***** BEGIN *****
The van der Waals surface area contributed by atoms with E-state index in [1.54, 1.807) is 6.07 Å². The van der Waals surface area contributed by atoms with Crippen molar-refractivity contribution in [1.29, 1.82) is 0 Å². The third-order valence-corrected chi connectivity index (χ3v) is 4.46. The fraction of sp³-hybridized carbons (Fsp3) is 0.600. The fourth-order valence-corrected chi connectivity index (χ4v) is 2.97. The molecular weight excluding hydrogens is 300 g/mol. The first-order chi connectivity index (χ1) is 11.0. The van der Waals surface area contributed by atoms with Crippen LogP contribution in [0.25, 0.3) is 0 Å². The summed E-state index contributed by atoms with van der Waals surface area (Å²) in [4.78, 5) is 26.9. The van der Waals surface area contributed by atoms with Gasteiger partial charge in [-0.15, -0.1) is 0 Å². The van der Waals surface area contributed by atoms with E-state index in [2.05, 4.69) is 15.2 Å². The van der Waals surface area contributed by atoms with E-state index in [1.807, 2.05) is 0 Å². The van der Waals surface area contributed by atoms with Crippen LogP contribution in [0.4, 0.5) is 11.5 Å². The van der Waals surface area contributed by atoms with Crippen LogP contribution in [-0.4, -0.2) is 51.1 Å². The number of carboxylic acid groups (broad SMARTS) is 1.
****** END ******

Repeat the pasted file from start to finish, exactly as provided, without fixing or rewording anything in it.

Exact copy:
The van der Waals surface area contributed by atoms with E-state index in [1.54, 1.807) is 6.07 Å². The van der Waals surface area contributed by atoms with Crippen molar-refractivity contribution in [1.29, 1.82) is 0 Å². The third-order valence-corrected chi connectivity index (χ3v) is 4.46. The fraction of sp³-hybridized carbons (Fsp3) is 0.600. The fourth-order valence-corrected chi connectivity index (χ4v) is 2.97. The molecular weight excluding hydrogens is 300 g/mol. The first-order chi connectivity index (χ1) is 11.0. The van der Waals surface area contributed by atoms with Crippen LogP contribution in [0.25, 0.3) is 0 Å². The summed E-state index contributed by atoms with van der Waals surface area (Å²) in [4.78, 5) is 26.9. The van der Waals surface area contributed by atoms with Gasteiger partial charge in [-0.15, -0.1) is 0 Å². The van der Waals surface area contributed by atoms with E-state index in [2.05, 4.69) is 15.2 Å². The van der Waals surface area contributed by atoms with E-state index in [1.807, 2.05) is 0 Å². The van der Waals surface area contributed by atoms with Crippen LogP contribution in [0.4, 0.5) is 11.5 Å². The van der Waals surface area contributed by atoms with Crippen LogP contribution in [-0.4, -0.2) is 51.1 Å². The number of carboxylic acid groups (broad SMARTS) is 1.